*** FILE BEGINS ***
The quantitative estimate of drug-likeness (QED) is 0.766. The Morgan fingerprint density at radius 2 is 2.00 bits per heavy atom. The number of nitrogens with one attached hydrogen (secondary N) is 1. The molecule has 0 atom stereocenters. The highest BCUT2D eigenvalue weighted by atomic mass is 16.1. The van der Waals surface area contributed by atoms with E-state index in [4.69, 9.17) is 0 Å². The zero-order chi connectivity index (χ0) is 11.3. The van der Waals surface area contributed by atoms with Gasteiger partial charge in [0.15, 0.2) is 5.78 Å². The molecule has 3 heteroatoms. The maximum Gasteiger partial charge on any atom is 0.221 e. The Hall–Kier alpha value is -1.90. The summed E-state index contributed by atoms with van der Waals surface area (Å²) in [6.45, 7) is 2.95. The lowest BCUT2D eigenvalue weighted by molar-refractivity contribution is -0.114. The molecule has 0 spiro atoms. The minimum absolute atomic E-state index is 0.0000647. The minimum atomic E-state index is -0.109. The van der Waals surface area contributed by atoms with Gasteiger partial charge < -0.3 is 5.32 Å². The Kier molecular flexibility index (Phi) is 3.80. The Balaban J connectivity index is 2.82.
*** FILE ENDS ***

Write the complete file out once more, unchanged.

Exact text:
The quantitative estimate of drug-likeness (QED) is 0.766. The Morgan fingerprint density at radius 2 is 2.00 bits per heavy atom. The number of nitrogens with one attached hydrogen (secondary N) is 1. The molecule has 0 atom stereocenters. The highest BCUT2D eigenvalue weighted by atomic mass is 16.1. The van der Waals surface area contributed by atoms with E-state index in [4.69, 9.17) is 0 Å². The zero-order chi connectivity index (χ0) is 11.3. The van der Waals surface area contributed by atoms with Gasteiger partial charge in [0.15, 0.2) is 5.78 Å². The molecule has 3 heteroatoms. The maximum Gasteiger partial charge on any atom is 0.221 e. The Hall–Kier alpha value is -1.90. The summed E-state index contributed by atoms with van der Waals surface area (Å²) in [6.45, 7) is 2.95. The lowest BCUT2D eigenvalue weighted by molar-refractivity contribution is -0.114. The molecule has 0 spiro atoms. The minimum absolute atomic E-state index is 0.0000647. The minimum atomic E-state index is -0.109. The van der Waals surface area contributed by atoms with Gasteiger partial charge < -0.3 is 5.32 Å². The Kier molecular flexibility index (Phi) is 3.80. The Balaban J connectivity index is 2.82.